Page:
The first chamber they encountered was a trap, although they didn’t know it at first. As soon as they opened the door, a loud voice said “MAKE A HOLE!”, causing all of the party to duck and take cover, but nothing seemed to be coming at them. The paladin and cavalier entered the room, causing the door to immediately shut behind them. Within the chamber was nothing but a table, on which there was a saw. After only a minute or two of debate, they sawed the table in half and then put the halves together, making a “whole”, which they then put up against the door, enabling them to step through. Honestly, I thought that would be a lot tougher.

They then engaged in some more exploration, eventually stumbling on a trio of skeletal figures with tattered robes. The creatures were dispatched, but not before the cavalier suffered a wound that seemed to be poisoned or diseased or something. As the creatures were guarding two large chests of treasure, the party decided to return to the surface with their loot, again paying the hobgoblins a tithe. By this time, the hobgoblins know a good thing when they see it, and are happy enough to get free food and loot for nothing more than not attacking a well-armed and capable party of adventurers.

Back at the Cock and Bottle, the paladin used his powers to cure disease on the cavalier. Sure enough, the wound’s heat and reddening dissipated forthwith. They all returned to the dungeons the next day.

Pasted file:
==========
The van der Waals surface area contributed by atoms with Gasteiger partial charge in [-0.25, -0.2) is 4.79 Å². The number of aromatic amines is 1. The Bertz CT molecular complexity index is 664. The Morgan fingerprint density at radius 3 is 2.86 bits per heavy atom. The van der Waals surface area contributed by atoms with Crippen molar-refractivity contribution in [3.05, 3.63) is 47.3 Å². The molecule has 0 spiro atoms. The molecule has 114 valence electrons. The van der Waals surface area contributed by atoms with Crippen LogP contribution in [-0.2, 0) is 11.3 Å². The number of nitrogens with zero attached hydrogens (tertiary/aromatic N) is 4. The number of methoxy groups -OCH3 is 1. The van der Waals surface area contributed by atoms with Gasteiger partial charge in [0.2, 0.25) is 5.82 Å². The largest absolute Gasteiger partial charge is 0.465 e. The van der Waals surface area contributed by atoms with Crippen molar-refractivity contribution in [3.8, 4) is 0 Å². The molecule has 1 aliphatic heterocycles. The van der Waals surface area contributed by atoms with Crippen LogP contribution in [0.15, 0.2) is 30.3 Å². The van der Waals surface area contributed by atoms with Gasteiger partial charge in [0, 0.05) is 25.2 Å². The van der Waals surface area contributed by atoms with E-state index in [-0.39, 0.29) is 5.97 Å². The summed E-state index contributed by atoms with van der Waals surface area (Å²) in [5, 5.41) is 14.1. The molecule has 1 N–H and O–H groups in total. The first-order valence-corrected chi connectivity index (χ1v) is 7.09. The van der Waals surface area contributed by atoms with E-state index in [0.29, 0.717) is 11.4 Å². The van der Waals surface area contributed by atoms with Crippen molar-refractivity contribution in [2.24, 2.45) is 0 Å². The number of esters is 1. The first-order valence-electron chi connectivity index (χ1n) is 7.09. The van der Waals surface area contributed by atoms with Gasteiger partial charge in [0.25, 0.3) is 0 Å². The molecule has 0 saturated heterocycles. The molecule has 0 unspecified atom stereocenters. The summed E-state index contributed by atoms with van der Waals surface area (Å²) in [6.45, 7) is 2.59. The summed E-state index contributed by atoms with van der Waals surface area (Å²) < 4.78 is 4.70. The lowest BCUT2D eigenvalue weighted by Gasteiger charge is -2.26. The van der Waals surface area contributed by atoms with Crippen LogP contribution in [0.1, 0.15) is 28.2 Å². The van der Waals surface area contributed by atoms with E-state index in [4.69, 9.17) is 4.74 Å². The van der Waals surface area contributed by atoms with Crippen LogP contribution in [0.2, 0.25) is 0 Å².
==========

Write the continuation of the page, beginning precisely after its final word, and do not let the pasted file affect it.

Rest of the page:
This time, exploring the corridors further in the same direction, they came upon a trio of ghouls in an open room, who charged at them. The cleric turned the creatures, who fled back into more passages, and the party turned their attention to a large chest of gold in the chamber whence the ghouls had come, making great pains to set guards at the two passages, but not at the door in the room. Alas, once the effects of the clerical turning wore off, that is exactly where the ghouls stormed back into the place, taking some of the party by surprise.

In the ensuing battle, the cavalier was paralyzed, and the mystic was reduced to negative hit points (which she countered thanks to her pain management skills) but the ghouls were finally dispatched. The chest contained a thousand gold pieces and an oddly-shaped piece of wood, approximately 2′ on a side, straight on one side and with very irregular indentations on the other sides. This they kept for further examination, and they scooped up the gold and returned to the city as we ended the session, making sure to give their hobgoblin allies a tenth-share for their continued good will.

Written by 

Wargamer and RPG'er since the 1970's, author of Adventures Dark and Deep, Castle of the Mad Archmage, and other things, and proprietor of the Greyhawk Grognard blog.

4 thoughts on “Greyhawk Sessions 11 & 12

  1. Joseph, I'll be posting a recap of my own game through your most excellent CotMA, but it's funny — my players were IN THESE EXACT HALLS on Thursday night. They had routed the hobgoblins led by K. from another area, so I moved some of them here. They did battle with 3 red toads and a toad-herder. Good stuff!

  2. Several factors combine to make paying off the hobgoblins a good idea.

    Our brilliant dungeon master's ADD measures experience points in gold coins, but values 20 silver to each 1 gold piece. Such that, compared to gold or gems, large hoards of silver are almost more trouble than they're worth to carry out.

    So far, we are paying the FleshRenders 10% by weight in closed sacks, in order to reduce our encumbrance before the other toll-keepers take 25% of the value.

    It's only a matter of time before they get confident enough to try to alter this pact in their favor, or we roll a bad random encounter on the walk home.
    -undead dwarf forever